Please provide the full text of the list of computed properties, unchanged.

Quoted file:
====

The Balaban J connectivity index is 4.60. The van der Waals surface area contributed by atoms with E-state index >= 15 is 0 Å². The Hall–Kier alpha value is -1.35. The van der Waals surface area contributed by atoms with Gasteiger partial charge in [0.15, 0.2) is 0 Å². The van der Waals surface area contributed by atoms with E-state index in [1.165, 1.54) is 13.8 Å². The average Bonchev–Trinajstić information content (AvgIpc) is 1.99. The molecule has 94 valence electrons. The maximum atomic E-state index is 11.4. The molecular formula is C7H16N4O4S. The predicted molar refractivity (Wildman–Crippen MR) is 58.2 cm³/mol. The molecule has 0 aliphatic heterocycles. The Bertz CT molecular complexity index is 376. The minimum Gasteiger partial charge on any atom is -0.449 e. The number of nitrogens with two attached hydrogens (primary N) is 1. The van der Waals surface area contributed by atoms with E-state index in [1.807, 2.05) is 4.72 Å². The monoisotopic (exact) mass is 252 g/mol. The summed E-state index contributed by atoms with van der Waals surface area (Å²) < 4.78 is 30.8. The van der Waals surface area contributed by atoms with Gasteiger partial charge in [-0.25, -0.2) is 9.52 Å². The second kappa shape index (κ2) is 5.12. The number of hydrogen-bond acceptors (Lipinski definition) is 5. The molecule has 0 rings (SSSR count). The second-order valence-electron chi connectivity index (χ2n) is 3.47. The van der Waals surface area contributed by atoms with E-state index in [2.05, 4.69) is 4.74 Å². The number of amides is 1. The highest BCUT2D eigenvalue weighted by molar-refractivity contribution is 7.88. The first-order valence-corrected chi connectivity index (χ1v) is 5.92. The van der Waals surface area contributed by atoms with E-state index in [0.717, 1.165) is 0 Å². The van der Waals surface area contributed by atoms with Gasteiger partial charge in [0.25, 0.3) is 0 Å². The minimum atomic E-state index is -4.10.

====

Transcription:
The Balaban J connectivity index is 4.60. The van der Waals surface area contributed by atoms with E-state index >= 15 is 0 Å². The Hall–Kier alpha value is -1.35. The van der Waals surface area contributed by atoms with Gasteiger partial charge in [0.15, 0.2) is 0 Å². The van der Waals surface area contributed by atoms with E-state index in [1.165, 1.54) is 13.8 Å². The average Bonchev–Trinajstić information content (AvgIpc) is 1.99. The molecule has 94 valence electrons. The maximum atomic E-state index is 11.4. The molecular formula is C7H16N4O4S. The predicted molar refractivity (Wildman–Crippen MR) is 58.2 cm³/mol. The molecule has 0 aliphatic heterocycles. The Bertz CT molecular complexity index is 376. The minimum Gasteiger partial charge on any atom is -0.449 e. The number of nitrogens with two attached hydrogens (primary N) is 1. The van der Waals surface area contributed by atoms with E-state index in [1.807, 2.05) is 4.72 Å². The monoisotopic (exact) mass is 252 g/mol. The summed E-state index contributed by atoms with van der Waals surface area (Å²) < 4.78 is 30.8. The van der Waals surface area contributed by atoms with Gasteiger partial charge in [-0.25, -0.2) is 9.52 Å². The second kappa shape index (κ2) is 5.12. The number of hydrogen-bond acceptors (Lipinski definition) is 5. The molecule has 0 rings (SSSR count). The second-order valence-electron chi connectivity index (χ2n) is 3.47. The van der Waals surface area contributed by atoms with E-state index in [2.05, 4.69) is 4.74 Å². The number of amides is 1. The highest BCUT2D eigenvalue weighted by molar-refractivity contribution is 7.88. The first-order valence-corrected chi connectivity index (χ1v) is 5.92. The van der Waals surface area contributed by atoms with E-state index in [0.717, 1.165) is 0 Å². The van der Waals surface area contributed by atoms with Gasteiger partial charge in [0.25, 0.3) is 0 Å². The minimum atomic E-state index is -4.10.